Tuesday, October 27, 2009

Lawrence Halprin

In the news… and in the Library…

Lawrence Halprin, the Brooklyn born, California-based landscape architect who designed the Franklin D. Roosevelt Memorial in Washington as well as other important public works around the world, died on October 25, 2009.

In its obituary, The New York Times calls Halprin “the tribal elder of American landscape architecture…” noting that he “used the word choreography to describe his melding of modernism, nature and movement.” (NYT, 10/28/09)

The Dec ’07 issue of Studies in the History of Gardens & Designed Landscapes focuses on the private gardens that Halprin designed with a catalogue of 36 gardens including photographs and maps, and a listing of 393 commissions. The Jan ’06 issue is devoted to his public projects.

The Library also owns Sketchbooks of Lawrence Halprin published in Japan in 1981 featuring delightful color illustrations dancing across the page in Halprin’s signature style. The works represented are Sea Ranch, Portland Open Space Sequence, the FDR Memorial, Levi Plaza, and Jerusalem.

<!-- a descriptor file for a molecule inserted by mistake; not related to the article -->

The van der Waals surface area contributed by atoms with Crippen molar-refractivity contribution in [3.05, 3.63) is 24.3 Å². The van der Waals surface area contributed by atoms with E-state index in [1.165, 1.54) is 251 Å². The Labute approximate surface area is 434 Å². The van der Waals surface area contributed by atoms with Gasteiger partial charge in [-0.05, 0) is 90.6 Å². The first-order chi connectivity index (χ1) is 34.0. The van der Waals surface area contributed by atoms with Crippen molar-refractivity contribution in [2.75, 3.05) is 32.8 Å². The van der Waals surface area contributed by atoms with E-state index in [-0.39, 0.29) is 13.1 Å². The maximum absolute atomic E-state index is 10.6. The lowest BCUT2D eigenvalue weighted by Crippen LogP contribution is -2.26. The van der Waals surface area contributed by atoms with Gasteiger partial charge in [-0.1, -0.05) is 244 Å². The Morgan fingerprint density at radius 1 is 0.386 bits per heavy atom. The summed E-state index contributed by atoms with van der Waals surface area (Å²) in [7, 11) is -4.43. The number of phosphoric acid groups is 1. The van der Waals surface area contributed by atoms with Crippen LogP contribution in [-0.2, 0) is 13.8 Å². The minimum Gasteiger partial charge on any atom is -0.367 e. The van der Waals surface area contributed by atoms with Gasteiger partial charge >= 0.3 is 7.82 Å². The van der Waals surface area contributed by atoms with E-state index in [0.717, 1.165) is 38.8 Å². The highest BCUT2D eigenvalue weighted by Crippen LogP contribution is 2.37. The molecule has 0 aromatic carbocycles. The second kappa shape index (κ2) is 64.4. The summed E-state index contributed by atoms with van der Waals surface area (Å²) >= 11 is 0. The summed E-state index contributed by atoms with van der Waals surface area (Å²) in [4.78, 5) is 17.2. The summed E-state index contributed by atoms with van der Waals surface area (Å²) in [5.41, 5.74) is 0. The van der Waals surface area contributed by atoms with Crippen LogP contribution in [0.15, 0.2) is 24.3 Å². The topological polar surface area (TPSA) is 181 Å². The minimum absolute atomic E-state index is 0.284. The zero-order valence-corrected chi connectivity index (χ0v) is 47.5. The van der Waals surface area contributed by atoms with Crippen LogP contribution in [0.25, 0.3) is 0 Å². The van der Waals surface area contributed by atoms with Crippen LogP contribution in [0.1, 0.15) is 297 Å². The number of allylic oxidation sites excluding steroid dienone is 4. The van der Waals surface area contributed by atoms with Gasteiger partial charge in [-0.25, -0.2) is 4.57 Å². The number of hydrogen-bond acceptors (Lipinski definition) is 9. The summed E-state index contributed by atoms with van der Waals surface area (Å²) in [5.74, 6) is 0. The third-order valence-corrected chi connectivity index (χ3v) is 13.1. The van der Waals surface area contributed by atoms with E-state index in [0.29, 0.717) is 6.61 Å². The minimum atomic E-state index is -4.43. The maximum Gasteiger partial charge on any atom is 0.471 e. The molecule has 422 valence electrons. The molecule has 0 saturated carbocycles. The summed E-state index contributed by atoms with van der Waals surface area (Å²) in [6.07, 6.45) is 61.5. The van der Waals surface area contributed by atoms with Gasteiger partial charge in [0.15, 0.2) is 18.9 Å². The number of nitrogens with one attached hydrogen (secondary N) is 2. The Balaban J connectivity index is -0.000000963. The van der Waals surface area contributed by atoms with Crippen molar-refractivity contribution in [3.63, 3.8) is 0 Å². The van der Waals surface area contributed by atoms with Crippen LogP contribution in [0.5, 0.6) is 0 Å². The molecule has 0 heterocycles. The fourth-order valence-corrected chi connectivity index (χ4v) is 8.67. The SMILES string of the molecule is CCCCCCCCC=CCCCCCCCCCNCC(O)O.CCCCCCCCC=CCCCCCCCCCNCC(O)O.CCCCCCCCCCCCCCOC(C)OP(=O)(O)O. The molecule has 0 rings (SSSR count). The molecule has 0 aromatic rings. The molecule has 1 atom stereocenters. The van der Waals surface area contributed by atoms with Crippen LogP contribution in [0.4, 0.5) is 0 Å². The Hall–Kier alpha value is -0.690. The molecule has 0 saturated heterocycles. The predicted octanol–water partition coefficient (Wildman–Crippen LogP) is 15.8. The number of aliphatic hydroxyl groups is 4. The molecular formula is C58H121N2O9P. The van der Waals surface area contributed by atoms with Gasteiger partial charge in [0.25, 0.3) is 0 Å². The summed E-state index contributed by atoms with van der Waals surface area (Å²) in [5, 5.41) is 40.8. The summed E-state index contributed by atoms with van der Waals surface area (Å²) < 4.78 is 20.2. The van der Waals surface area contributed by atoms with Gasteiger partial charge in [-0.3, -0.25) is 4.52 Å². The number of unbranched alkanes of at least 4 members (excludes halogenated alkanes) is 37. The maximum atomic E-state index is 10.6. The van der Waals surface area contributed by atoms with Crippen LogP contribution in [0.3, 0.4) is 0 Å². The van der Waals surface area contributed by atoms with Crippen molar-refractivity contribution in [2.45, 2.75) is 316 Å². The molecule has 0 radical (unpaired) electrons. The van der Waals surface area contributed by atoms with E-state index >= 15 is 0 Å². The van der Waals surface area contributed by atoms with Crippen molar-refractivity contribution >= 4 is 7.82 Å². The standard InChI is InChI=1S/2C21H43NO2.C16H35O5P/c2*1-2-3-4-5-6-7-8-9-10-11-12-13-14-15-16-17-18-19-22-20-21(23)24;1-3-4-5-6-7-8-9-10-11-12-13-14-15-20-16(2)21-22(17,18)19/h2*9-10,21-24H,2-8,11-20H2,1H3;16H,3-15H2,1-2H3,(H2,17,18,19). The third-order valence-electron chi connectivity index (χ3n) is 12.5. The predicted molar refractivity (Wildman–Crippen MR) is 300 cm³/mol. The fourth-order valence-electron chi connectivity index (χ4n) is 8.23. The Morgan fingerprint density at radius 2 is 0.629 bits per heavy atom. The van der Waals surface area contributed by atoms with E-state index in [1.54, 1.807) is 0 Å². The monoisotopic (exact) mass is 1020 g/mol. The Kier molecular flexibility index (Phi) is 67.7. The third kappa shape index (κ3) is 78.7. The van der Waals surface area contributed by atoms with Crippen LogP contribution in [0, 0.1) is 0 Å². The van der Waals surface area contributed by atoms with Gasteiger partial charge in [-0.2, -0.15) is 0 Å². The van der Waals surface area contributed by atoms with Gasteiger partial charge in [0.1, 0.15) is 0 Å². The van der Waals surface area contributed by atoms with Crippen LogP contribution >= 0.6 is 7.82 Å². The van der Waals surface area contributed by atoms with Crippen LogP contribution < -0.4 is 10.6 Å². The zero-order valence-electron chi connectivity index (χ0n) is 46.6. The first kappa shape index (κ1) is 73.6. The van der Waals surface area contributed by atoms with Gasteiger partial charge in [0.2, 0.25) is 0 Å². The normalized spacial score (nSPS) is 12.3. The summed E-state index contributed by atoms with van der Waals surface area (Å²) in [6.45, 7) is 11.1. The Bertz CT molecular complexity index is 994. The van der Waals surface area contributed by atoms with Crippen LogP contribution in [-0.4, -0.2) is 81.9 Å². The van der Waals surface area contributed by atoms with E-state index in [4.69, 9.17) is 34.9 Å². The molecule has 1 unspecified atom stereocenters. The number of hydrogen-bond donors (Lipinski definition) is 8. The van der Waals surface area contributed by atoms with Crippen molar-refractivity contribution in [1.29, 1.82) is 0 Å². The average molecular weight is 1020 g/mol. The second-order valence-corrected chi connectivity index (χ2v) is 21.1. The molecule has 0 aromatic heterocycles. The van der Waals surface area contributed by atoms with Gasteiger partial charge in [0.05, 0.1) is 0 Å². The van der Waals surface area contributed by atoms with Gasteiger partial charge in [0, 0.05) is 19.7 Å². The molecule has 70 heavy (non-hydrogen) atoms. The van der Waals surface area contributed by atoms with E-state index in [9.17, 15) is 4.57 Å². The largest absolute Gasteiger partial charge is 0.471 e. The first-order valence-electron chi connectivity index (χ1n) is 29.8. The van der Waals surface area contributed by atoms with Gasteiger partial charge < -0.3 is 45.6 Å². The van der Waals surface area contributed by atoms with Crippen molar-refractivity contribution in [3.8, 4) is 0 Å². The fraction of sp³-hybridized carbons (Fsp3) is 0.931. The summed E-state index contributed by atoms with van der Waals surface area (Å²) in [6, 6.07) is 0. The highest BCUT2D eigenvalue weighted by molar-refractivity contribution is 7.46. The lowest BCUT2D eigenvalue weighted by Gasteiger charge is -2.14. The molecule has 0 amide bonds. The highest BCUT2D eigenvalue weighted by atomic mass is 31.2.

Skyline Park, Arapahoe Street from 15th to 18th Sts, Denver, CO

Lawrence Halprin: The choroegraphy of private gardens
Studies in the History of Garden & Designed Landscapes, Oct-Dec 2007, Vol. 27 Issue 4 p258-270

Lawrence Halprin's Public Spaces: Design, Experience and Recovery. Three case studies
By: Hirsch, Alison, Studies in the History of Gardens & Designed Landscapes, Jan-Mar 2006, Vol. 26, Issue 1, p1-93, 8 diagrams, 5 maps, 17 cartoons, 119bw

information from Katherine Powis, HSNY Librarian

Thursday, October 15, 2009

Toad Lily

I was hoping someone may be able to help in identifying a flower/plant that sprung up in my garden.
I have attached a few photos. The flower is 2 - 2 1/2 inches across and the stem is about 10 inches high. The stem is very strong, it feels like a twig. I live in Jericho, NY (Long Island) The photos were taken yesterday, so you can see the flower is in bloom now even after frost. The leaves are hard to see in the photos but they are not like day lily leaves. I have looked in as many books as I can and on line but have found nothing.